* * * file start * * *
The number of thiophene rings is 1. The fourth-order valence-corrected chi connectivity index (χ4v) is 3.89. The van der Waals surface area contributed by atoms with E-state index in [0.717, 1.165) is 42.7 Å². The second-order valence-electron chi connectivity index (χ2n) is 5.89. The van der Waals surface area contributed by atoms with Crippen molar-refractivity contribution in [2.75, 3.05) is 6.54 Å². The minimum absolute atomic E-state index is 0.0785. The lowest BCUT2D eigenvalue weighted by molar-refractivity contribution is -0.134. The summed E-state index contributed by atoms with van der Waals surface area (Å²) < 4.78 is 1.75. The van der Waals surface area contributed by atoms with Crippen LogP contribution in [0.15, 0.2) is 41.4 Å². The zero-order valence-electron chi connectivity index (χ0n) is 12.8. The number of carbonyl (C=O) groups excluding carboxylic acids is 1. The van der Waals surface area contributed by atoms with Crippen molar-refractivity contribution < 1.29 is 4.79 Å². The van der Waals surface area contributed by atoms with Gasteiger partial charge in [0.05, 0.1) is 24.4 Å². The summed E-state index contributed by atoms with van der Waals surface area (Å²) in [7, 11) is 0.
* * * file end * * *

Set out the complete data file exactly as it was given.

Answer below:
The number of thiophene rings is 1. The fourth-order valence-corrected chi connectivity index (χ4v) is 3.89. The van der Waals surface area contributed by atoms with E-state index in [0.717, 1.165) is 42.7 Å². The second-order valence-electron chi connectivity index (χ2n) is 5.89. The van der Waals surface area contributed by atoms with Crippen molar-refractivity contribution in [2.75, 3.05) is 6.54 Å². The minimum absolute atomic E-state index is 0.0785. The lowest BCUT2D eigenvalue weighted by molar-refractivity contribution is -0.134. The summed E-state index contributed by atoms with van der Waals surface area (Å²) < 4.78 is 1.75. The van der Waals surface area contributed by atoms with Crippen LogP contribution in [0.15, 0.2) is 41.4 Å². The zero-order valence-electron chi connectivity index (χ0n) is 12.8. The number of carbonyl (C=O) groups excluding carboxylic acids is 1. The van der Waals surface area contributed by atoms with Crippen molar-refractivity contribution < 1.29 is 4.79 Å². The van der Waals surface area contributed by atoms with Gasteiger partial charge in [0.05, 0.1) is 24.4 Å². The summed E-state index contributed by atoms with van der Waals surface area (Å²) in [7, 11) is 0.